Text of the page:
It’s not easy to catch up with Cindy Moreno. The daughter of immigrant farmworkers from the Central Valley and a recent graduate in environmental studies from San Jose State, Cindy is doing more than her share for the environment. She works three days a week as an outreach specialist at WattzOn, a Silicon Valley start-up that develops online tools to help homeowners reduce their energy consumption. And two days a week she’s a garden-based educator at Full Circle Farm in Sunnyvale. And on weekends, she leads tours for the Guadalupe River Park Conservancy in San Jose. We caught up with her during a break at WattzOn.
BN: Where did you grow up?
CM: I grew up in Arvin, a small agricultural community about 15 miles from Bakersfield. It’s about 19,000 people, predominantly Latino. Almost all the people there speak Spanish, so it was an easy transition for my parents migrating over from Mexico when they were pretty young. I was born in the U.S., and so were my siblings.
BN: Did your parents work in the fields?
CM: They did. First they went through a variety of different crops. That’s kind of the way it works in the Central Valley; you go where the crops take you. But my dad apparently had a knack for grapes, and it was one of the more consistent jobs, so he stuck with that and eventually worked his way up to management. I’m really proud of him.
BN: And did you work in the fields too?
CM: When I was in high school, my parents encouraged me to go out and experience it. It was really hot – long hours, tough work; you had to get up really early and at the end of the day you just wanted to take a shower and go to sleep. I think they wanted us to experience it so we wouldn’t end up where they were, that we’d want to pursue higher education.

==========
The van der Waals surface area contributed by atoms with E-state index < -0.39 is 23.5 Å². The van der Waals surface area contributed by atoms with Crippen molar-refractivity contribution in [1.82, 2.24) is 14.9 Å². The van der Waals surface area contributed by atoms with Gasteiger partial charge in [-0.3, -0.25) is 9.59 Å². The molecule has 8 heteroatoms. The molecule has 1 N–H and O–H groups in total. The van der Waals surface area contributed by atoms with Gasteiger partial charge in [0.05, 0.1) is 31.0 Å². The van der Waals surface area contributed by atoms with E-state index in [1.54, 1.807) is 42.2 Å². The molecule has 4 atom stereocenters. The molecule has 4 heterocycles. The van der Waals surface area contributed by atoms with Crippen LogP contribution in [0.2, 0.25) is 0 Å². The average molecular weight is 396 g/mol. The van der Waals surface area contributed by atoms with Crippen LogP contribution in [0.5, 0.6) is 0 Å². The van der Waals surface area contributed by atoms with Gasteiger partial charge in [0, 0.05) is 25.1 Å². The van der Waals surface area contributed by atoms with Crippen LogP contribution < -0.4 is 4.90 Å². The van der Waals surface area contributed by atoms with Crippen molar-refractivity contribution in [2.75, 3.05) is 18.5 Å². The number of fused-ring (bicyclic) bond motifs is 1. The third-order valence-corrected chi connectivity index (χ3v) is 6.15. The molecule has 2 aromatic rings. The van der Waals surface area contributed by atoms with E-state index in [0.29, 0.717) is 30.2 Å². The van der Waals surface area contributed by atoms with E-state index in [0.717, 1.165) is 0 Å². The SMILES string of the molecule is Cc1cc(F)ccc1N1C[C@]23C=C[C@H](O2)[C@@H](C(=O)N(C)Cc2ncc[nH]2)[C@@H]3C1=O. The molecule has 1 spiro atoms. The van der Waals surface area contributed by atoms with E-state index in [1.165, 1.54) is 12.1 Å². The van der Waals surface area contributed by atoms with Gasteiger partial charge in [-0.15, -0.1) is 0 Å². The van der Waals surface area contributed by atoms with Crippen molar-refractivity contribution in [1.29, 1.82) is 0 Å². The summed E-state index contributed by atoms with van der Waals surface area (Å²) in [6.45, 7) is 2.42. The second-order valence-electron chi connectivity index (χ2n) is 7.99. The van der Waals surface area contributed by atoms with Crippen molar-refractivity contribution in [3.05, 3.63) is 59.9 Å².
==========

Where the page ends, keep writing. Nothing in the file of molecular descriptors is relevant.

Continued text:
BN: What motivated you to leave home and go to San Jose State?
CM: In Arvin, a lot of people are very like-minded, and they just kind of get sucked into the community and stay there; they graduate from high school and then they start a family. I wanted to get out of that and see other opportunities. I chose San Jose State because I was going to do nursing and San Jose has a good nursing program. But I took an environmental studies class that was part of the general education requirement, and it really opened my eyes and I just got hooked.
What I really loved about environmental studies is that they do a lot of fieldwork. We did a lot of learning in the classroom, too, but it makes sense to go out into the field to see it for yourself, so for instance, in my restoration class, we visited a lot of restoration sites around the area. One of my favorites was Elkhorn Slough near Monterey.
BN: Tell us about your internship at the Don Edwards National Wildlife Refuge.
CM: During my senior year I was looking for part-time work and found the listing for a bilingual environmental education and outreach intern, so it sounded like something I could do. I was in charge of the visitor center, greeting guests, answering phones and visitors’ questions. For the other component, Latino outreach, I was trying to target the local community of Alviso by going to local libraries and doing bilingual workshops. Two programs that were really popular were about local owls. I would lecture about owls and then we would dissect these owl pellets I brought and get the kids to figure out what these owls had eaten; they really loved doing that.